I never thought that my path would lead me to Las Vegas, the city of sin. If you told the 10-year-old me — the altar boy, the good Italian Catholic from New Jersey, the competitive gymnast, the violinist, the honor roll student — that I would be the lead in a rock show in Sin City, I wouldn’t have believed you — although I probably would have smiled.

When I got the call that I booked the role of “Drew” in “Rock of Ages” at the Venetian in Las Vegas, I didn’t really know what was in store for me. I didn’t know what a hit the show would be, that my song would soon be playing on the radio, that I would be back in the studio recording my new EP, that I would find a family of friends within my cast, that I would fall in love, get whip lash from head banging and meet so many other performers and celebrities.

I didn’t know about the red carpets and flashbulbs, the billboards that would have me, wig blowing in the wind machine, all over Las Vegas and Los Angeles. I didn’t know that my face would soon be plastered on cabs and buses pulling up next to me at stoplights up and down the Strip. I didn’t know that people would recognize me all over this city. I didn’t know. But if I did, I would have cheered a little bit louder than I did that day.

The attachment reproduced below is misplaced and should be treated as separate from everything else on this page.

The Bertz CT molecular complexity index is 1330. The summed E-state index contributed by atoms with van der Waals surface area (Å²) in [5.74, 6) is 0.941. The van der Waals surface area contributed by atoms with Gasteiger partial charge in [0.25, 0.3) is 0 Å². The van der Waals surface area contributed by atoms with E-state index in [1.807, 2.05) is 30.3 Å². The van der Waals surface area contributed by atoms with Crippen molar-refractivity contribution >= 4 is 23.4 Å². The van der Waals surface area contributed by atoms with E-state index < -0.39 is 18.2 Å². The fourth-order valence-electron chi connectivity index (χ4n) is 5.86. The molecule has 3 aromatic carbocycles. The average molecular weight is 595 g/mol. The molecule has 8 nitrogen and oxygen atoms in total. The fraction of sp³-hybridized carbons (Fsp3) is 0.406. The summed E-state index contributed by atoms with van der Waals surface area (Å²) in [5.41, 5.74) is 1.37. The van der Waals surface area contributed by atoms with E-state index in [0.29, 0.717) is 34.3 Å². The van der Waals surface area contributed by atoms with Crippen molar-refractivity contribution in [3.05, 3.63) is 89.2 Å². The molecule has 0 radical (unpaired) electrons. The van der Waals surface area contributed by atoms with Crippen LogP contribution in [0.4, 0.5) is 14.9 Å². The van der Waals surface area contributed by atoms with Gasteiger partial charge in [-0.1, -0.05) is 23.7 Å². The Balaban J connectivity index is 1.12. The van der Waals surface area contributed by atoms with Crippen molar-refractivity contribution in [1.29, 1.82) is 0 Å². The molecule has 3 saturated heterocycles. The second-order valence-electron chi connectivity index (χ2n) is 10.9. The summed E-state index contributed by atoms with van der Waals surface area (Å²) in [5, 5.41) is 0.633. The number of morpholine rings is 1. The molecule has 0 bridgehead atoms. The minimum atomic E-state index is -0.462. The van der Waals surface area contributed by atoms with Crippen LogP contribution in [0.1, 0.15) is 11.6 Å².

In “Rock of Ages,” I play “Drew,” a guy from Detroit who moves to Los Angeles in the 1980s to become a rock star. He works in a bar, falls in love and screams out ’80s power ballads to express his emotions. They talk about life mirroring art or art imitating life. Well, I guess that’s all true. I moved to Los Angeles eight years ago to be in the movies, to be a rock star, to make it. I did small parts on TV, in films and spent those years trying to build a name for myself in the Los Angeles theater scene.